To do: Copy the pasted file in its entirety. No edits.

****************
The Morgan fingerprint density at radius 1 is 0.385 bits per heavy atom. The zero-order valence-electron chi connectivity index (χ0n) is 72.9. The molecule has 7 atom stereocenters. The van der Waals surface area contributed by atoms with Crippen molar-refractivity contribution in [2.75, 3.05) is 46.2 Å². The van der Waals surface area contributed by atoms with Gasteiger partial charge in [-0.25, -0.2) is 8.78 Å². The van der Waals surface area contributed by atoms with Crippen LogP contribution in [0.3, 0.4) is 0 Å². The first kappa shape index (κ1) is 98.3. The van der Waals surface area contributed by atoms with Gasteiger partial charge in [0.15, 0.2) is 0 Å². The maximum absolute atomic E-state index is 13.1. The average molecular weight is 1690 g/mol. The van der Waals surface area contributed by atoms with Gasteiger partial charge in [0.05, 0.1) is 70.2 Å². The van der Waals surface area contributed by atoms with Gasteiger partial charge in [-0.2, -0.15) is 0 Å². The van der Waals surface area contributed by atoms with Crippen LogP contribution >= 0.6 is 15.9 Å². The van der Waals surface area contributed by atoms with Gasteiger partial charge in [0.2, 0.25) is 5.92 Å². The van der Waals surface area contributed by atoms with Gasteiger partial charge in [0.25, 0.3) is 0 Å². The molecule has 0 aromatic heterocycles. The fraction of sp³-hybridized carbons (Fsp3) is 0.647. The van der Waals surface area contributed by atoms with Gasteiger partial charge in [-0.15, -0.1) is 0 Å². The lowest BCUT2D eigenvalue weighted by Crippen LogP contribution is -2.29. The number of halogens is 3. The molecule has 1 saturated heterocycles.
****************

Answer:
The Morgan fingerprint density at radius 1 is 0.385 bits per heavy atom. The zero-order valence-electron chi connectivity index (χ0n) is 72.9. The molecule has 7 atom stereocenters. The van der Waals surface area contributed by atoms with Crippen molar-refractivity contribution in [2.75, 3.05) is 46.2 Å². The van der Waals surface area contributed by atoms with Gasteiger partial charge in [-0.25, -0.2) is 8.78 Å². The van der Waals surface area contributed by atoms with Crippen LogP contribution in [0.3, 0.4) is 0 Å². The first kappa shape index (κ1) is 98.3. The van der Waals surface area contributed by atoms with Gasteiger partial charge in [0.15, 0.2) is 0 Å². The maximum absolute atomic E-state index is 13.1. The average molecular weight is 1690 g/mol. The van der Waals surface area contributed by atoms with Gasteiger partial charge in [0.05, 0.1) is 70.2 Å². The van der Waals surface area contributed by atoms with Gasteiger partial charge in [-0.2, -0.15) is 0 Å². The van der Waals surface area contributed by atoms with Crippen LogP contribution >= 0.6 is 15.9 Å². The van der Waals surface area contributed by atoms with Gasteiger partial charge in [0.2, 0.25) is 5.92 Å². The van der Waals surface area contributed by atoms with Gasteiger partial charge in [0.25, 0.3) is 0 Å². The molecule has 0 aromatic heterocycles. The fraction of sp³-hybridized carbons (Fsp3) is 0.647. The van der Waals surface area contributed by atoms with Gasteiger partial charge in [-0.15, -0.1) is 0 Å². The lowest BCUT2D eigenvalue weighted by Crippen LogP contribution is -2.29. The number of halogens is 3. The molecule has 1 saturated heterocycles.